Health Advice for Women with Defibrillators

Although both genders are at equal risk of arrhythmia, women face unique challenges from a corrective ICD device. Here’s what to know.

7:00 AM

Author | Laura Horwood, M.S., ACNP-BC

An implantable cardioverter-defibrillator, or ICD, is an electronic device that provides immediate, lifesaving therapy for the abnormal heart rhythm known as arrhythmia.

LISTEN UP: Add the new Michigan Medicine News Break to your Alexa-enabled device, or subscribe to our daily audio updates on iTunes, Google Play and Stitcher.

Slightly smaller and thinner than a pager, an ICD can detect an arrhythmia and deliver an electric shock to restore a normal heartbeat. It can also act as a pacemaker if the heart is beating too slowly.

Men and women are equally at risk for developing arrhythmias. For adults, the most common cause is coronary artery disease leading to ischemic cardiomyopathy, which occurs when the heart can't pump enough blood to the rest of the body.

When it comes to ICDs, however, women have several related risks and concerns unique to their bodies.

Here are a few questions I hear often and the advice I give:

Can I have routine mammograms with an ICD?

Depending on your ICD placement, the device may interfere with imaging of breast tissue and may require additional testing for optimal results, such as a possible follow-up ultrasound.

MORE FROM MICHIGAN: Sign up for our weekly newsletter

Further, the presence of an ICD (typically in the left or right upper chest area), may make the imaging of the breast more uncomfortable, but it will not cause damage to the device.

Can I wear a bra after my ICD is implanted?

Yes. Depending on your ICD placement, a bra strap may feel uncomfortable on your new incision. Women with large breasts may feel the weight of their breasts causes discomfort at the incision site; a bra or a larger sports bra can be helpful.

If the bra strap is an issue, temporary use of a feminine napkin placed along the bra strap can provide a cushion to prevent the strap from rubbing or placing undue pressure on the fresh implant site.

Are there options for ICD placement?

If you have concerns about the placement of your ICD, this should be discussed with your electrophysiologist prior to the device implant or generator replacement.

SEE ALSO: What to Expect at Airport Security with a Defibrillator

Many times, a plastic surgeon will need to be consulted, depending on the placement options that are considered — such as under the breast, armpit area or in the upper chest and under the muscle or abdominal areas.

Traditionally, devices are placed subcutaneously (under the skin and fat tissue) in the upper left or right chest area.

Can I get pregnant with an ICD?

Yes. If you are planning to become pregnant it is recommended that you discuss this with your cardiologist or electrophysiologist. You may require medications that are not recommended during pregnancy.

Depending on your underlying health condition, becoming pregnant may put your own safety and well-being at risk. Further, if your condition was inherited, you may want to consider genetic counseling and testing to understand possible risks for your offspring.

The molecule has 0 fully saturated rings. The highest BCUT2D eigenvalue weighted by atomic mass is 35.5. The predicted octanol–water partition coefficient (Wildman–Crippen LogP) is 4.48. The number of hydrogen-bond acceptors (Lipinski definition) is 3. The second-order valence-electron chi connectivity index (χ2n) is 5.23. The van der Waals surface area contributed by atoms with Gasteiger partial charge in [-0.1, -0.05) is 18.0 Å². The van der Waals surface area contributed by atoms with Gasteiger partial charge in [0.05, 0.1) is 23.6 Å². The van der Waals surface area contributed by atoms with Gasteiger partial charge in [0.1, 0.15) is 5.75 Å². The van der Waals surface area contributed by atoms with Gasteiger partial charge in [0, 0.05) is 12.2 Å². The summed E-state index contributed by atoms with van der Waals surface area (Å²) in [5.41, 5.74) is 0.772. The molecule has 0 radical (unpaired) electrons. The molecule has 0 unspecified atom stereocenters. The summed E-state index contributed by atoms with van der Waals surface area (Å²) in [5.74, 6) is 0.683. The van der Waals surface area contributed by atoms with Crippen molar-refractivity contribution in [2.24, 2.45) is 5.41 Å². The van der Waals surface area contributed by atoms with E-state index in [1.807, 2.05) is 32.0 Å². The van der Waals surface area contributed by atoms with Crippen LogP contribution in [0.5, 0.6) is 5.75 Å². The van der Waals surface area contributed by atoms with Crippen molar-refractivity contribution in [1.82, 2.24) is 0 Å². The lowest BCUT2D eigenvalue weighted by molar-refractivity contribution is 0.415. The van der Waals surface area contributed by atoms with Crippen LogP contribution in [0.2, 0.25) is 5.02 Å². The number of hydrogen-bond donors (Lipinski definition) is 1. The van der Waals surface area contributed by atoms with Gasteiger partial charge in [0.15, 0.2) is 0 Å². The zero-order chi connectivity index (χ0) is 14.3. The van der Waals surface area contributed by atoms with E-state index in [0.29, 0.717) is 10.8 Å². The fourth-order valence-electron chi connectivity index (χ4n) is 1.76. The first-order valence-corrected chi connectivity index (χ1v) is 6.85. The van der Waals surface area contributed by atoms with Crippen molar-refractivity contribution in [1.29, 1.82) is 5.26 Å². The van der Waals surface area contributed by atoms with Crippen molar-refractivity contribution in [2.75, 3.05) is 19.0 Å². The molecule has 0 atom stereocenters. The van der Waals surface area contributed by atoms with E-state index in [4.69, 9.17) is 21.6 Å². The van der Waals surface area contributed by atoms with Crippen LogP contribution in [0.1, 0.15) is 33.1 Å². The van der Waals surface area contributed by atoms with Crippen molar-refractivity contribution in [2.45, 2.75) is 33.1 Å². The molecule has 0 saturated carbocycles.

However, many women have successfully become pregnant and undergone natural childbirth.

More Articles About: Heart Health Arrhythmia or Abnormal Heart Rhythms Heart Disease Risk Factors Patient Safety Cardiovascular: Diseases & Conditions
Health Lab word mark overlaying blue cells
Health Lab

Explore a variety of healthcare news & stories by visiting the Health Lab home page for more articles.

Media Contact Public Relations

Department of Communication at Michigan Medicine

[email protected]


Stay Informed

Want top health & research news weekly? Sign up for Health Lab’s newsletters today!

Featured News & Stories Provider takes a pulse oximetry reading from a patient's finger
Health Lab
Inaccurate pulse oximeter readings could limit transplants, heart pumps for Black patients with heart failure
Racially biased readings of oxygen levels in the blood using pulse oximeters may further limit opportunities for Black patients with heart failure to receive potentially lifesaving treatments, such as heart pumps and transplants
Hallie Prescott talking while sitting at a panel table with two individuals.
Health Lab
How do we reduce sepsis nationwide?
Hallie Prescott of the Michigan Medicine Division of Pulmonary & Critical Care Medicine is providing guidance at the state and national level to reduce the burden of sepsis in hospitalized patients.
Illustration of a magenta heart with white plaque on a golden background.
Health Lab
What is heart disease?
Tanuka Piech, M.D., a cardiologist at the University of Michigan Health Frankel Cardiovascular Center, answers questions about heart disease, why we should care and what we can do to help prevent it.
Woman sweating hot flash fan
Health Lab
Menopause and migraines: New findings point to power of prevention
Women who have both migraines and a long-term history of hot flashes and/or night sweats have a slightly higher risk of heart disease and stroke, and young women who have migraines have a higher risk of later persistent menopause symptoms.
News Release
Statewide cardiovascular consortium, hosted at Michigan Medicine, receives national award for patient safety, quality efforts
A collaborative partnership dedicated to improving statewide cardiovascular care and outcomes — hosted at Michigan Medicine — received national recognition for efforts in patient safety and quality. BMC2 received the award for its significant improvements in the documentation of radiation use, a decrease in high-dose radiation exposure and reduction in opioid prescribing rates for patients.
Animated illustration of weight loss drug container with a heart
Health Lab
Should heart patients consider taking weight loss medications?
Cardiologist shares how weight loss medications may impact cardiovascular health.